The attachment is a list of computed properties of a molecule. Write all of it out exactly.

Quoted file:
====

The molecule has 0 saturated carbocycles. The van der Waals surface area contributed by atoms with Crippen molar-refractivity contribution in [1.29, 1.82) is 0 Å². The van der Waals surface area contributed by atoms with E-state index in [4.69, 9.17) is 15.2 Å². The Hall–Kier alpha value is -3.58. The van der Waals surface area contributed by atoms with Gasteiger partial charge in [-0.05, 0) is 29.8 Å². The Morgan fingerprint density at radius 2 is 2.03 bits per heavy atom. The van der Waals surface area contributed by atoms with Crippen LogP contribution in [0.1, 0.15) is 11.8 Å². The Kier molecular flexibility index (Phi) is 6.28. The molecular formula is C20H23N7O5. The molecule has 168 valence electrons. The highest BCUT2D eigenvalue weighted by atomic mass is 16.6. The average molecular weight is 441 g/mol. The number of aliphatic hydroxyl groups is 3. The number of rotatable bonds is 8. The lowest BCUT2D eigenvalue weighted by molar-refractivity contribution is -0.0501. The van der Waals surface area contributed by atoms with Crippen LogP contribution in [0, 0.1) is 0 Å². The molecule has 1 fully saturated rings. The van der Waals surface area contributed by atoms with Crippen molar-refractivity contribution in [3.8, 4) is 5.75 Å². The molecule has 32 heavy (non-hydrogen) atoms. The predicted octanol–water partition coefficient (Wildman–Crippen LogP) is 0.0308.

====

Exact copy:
The molecule has 0 saturated carbocycles. The van der Waals surface area contributed by atoms with Crippen molar-refractivity contribution in [1.29, 1.82) is 0 Å². The van der Waals surface area contributed by atoms with E-state index in [4.69, 9.17) is 15.2 Å². The Hall–Kier alpha value is -3.58. The van der Waals surface area contributed by atoms with Gasteiger partial charge in [-0.05, 0) is 29.8 Å². The Morgan fingerprint density at radius 2 is 2.03 bits per heavy atom. The van der Waals surface area contributed by atoms with Crippen LogP contribution in [0.1, 0.15) is 11.8 Å². The Kier molecular flexibility index (Phi) is 6.28. The molecular formula is C20H23N7O5. The molecule has 168 valence electrons. The highest BCUT2D eigenvalue weighted by atomic mass is 16.6. The average molecular weight is 441 g/mol. The number of aliphatic hydroxyl groups is 3. The number of rotatable bonds is 8. The lowest BCUT2D eigenvalue weighted by molar-refractivity contribution is -0.0501. The van der Waals surface area contributed by atoms with Crippen LogP contribution in [0, 0.1) is 0 Å². The molecule has 1 fully saturated rings. The van der Waals surface area contributed by atoms with Crippen molar-refractivity contribution in [3.8, 4) is 5.75 Å². The molecule has 32 heavy (non-hydrogen) atoms. The predicted octanol–water partition coefficient (Wildman–Crippen LogP) is 0.0308.